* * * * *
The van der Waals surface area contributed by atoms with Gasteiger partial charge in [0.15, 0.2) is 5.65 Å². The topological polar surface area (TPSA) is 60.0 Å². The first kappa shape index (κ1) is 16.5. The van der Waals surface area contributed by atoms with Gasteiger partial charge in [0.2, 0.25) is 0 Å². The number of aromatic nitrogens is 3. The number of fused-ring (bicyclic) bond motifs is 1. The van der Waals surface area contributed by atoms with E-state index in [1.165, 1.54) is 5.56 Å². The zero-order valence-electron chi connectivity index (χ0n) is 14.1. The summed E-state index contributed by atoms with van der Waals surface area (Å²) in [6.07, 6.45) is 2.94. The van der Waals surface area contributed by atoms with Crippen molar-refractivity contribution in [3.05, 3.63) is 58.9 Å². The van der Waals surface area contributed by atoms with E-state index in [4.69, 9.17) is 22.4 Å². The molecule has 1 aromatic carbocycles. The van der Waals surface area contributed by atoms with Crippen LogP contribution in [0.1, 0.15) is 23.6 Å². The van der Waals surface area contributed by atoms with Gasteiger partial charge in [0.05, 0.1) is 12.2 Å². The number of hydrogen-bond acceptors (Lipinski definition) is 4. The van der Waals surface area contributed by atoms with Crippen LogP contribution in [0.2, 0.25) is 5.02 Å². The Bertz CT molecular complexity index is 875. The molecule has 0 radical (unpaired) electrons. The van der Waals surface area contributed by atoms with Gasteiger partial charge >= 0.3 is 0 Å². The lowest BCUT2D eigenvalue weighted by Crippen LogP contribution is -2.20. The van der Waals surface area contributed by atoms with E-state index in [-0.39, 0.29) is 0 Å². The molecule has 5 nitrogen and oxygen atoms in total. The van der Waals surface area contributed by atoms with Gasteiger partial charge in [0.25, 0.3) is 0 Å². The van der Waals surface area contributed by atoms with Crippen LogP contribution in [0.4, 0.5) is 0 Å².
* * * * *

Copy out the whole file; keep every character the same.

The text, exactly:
The van der Waals surface area contributed by atoms with Gasteiger partial charge in [0.15, 0.2) is 5.65 Å². The topological polar surface area (TPSA) is 60.0 Å². The first kappa shape index (κ1) is 16.5. The van der Waals surface area contributed by atoms with Gasteiger partial charge in [0.2, 0.25) is 0 Å². The number of aromatic nitrogens is 3. The number of fused-ring (bicyclic) bond motifs is 1. The van der Waals surface area contributed by atoms with E-state index in [1.165, 1.54) is 5.56 Å². The zero-order valence-electron chi connectivity index (χ0n) is 14.1. The summed E-state index contributed by atoms with van der Waals surface area (Å²) in [6.07, 6.45) is 2.94. The van der Waals surface area contributed by atoms with Crippen molar-refractivity contribution in [3.05, 3.63) is 58.9 Å². The van der Waals surface area contributed by atoms with E-state index in [4.69, 9.17) is 22.4 Å². The molecule has 1 aromatic carbocycles. The van der Waals surface area contributed by atoms with Crippen LogP contribution in [0.1, 0.15) is 23.6 Å². The van der Waals surface area contributed by atoms with Gasteiger partial charge in [0.05, 0.1) is 12.2 Å². The number of hydrogen-bond acceptors (Lipinski definition) is 4. The van der Waals surface area contributed by atoms with Crippen LogP contribution in [0.2, 0.25) is 5.02 Å². The Bertz CT molecular complexity index is 875. The molecule has 0 radical (unpaired) electrons. The van der Waals surface area contributed by atoms with Gasteiger partial charge >= 0.3 is 0 Å². The lowest BCUT2D eigenvalue weighted by Crippen LogP contribution is -2.20. The van der Waals surface area contributed by atoms with E-state index in [-0.39, 0.29) is 0 Å². The molecule has 5 nitrogen and oxygen atoms in total. The van der Waals surface area contributed by atoms with Gasteiger partial charge in [0.25, 0.3) is 0 Å². The van der Waals surface area contributed by atoms with Crippen LogP contribution in [0.4, 0.5) is 0 Å².